Thursday, September 17, 2009

Harold Okone, R.I.P.

My friend Clark Metz is grieving over the death of Doctor Harold Okone, a Region veterinarian for over 50 years and a great raconteur. In his heyday when he went to dinner at one of his favorite watering holes, if he didn’t know everyone when he arrived, chances are he did by the time he left – and bought most of them drinks. For years he talked about writing the script for a TV series based on his years as a young student in France and the women in his life then. He sought help from me, radio and TV personality Tom Higgins, and most recently Jerry Davich of the Post-Tribune. I thought it would make an interesting movie with an old geezer, a Burgess Meredith type, relating his youthful escapades from his hospital bed when his wife isn’t listening. At the service for Hal Clark told one of Doc’s favorite stories about hearing that his son Brandon wanted a new yarmulke. Impressed that he was getting into his Jewish religion, Hal bought him the nicest one he could find as a present. Brandon opened it up and said, “No, dad, I said Yamaha, not yarmulke.”

Sheriff Dominguez is planning to come to IU Northwest’s 50-year celebration tomorrow. He is a graduate and winner of the top IU alumni award. There will be popcorn, face painting, tug of war, and free copies of “Educating the Calumet Region” by yours truly and Paul Kern. I think I have Bill Neil lined up as well. He attended IU as a student 70 years ago when it was known as Gary College, and after serving in World War II and earning a PhD from the University of Chicago, he became a History professor when IU’s “Gary Extension” was downtown in Seaman Hall. When the institution moved to Glen Park in 1959, Director Jack Buhner had a two-year sabbatical so he could finish his PhD, so Bill was in charge of the campus. He jokes that parking (in an unfinished lot) was even a worse problem then than now. The lone building then, called Gary Main and later Tamarack Hall, was condemned a year ago because of the flood. He hired me in 1970 and while driving me to a motel in Miller described what a great retirement plan the university had.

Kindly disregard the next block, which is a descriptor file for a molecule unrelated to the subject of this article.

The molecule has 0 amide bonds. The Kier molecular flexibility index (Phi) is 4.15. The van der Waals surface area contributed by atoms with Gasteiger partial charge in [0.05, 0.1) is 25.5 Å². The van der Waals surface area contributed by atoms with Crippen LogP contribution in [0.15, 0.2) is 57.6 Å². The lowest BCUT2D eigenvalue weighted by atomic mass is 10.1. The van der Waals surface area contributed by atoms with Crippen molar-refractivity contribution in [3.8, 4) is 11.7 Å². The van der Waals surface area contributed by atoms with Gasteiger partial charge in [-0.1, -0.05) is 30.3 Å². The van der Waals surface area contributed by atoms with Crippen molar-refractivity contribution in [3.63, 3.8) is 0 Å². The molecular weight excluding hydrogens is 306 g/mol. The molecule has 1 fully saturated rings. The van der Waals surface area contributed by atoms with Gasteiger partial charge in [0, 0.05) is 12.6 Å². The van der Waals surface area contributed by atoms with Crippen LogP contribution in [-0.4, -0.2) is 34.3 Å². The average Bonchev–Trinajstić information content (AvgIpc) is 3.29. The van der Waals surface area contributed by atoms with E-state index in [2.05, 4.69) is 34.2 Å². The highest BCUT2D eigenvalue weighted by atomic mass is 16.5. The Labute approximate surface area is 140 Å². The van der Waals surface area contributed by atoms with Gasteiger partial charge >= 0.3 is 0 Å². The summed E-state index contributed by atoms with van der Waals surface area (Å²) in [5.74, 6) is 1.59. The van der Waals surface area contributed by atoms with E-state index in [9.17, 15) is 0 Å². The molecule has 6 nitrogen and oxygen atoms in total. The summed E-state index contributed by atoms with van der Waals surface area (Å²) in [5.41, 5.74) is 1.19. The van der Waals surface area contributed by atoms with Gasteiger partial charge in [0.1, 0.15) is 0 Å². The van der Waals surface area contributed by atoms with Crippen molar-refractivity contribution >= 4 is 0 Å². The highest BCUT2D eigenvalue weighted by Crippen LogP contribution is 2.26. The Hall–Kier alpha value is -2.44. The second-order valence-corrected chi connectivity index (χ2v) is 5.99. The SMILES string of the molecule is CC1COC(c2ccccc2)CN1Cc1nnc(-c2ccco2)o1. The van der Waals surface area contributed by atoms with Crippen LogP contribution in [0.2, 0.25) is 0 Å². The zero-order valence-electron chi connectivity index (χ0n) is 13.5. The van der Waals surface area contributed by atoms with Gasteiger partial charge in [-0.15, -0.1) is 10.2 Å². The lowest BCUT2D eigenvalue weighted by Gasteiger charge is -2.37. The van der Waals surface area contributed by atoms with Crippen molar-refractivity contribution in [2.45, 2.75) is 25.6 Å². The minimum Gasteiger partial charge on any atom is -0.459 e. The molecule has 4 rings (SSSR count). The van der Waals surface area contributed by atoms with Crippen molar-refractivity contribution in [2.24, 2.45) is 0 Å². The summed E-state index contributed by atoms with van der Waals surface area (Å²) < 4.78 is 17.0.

Nicole Anslover thanked me for a bunch of books on the 1960s that I gave her. I wouldn’t mind talking to her Sixties class about northwest Indiana during that tumultuous decade. Most of the books deal with protest or the counter culture, but I included a biography of Lyndon Baines Johnson called “Big Daddy from the Pedernales” by Paul Conkin, who taught at the University of Maryland while I was there. Conkin calls LBJ “larger than life” and that he was. He is the first famous politician I saw in person – my freshman year at Bucknell when on the steps of a courthouse in Lewisburg, PA, LBJ told voters to vote for him and Kennedy because they’d be able to get more done through the Democratic Congress. I wasn’t all that impressed with “Big Daddy” on that occasion or later when he Americanized the war in Vietnam.

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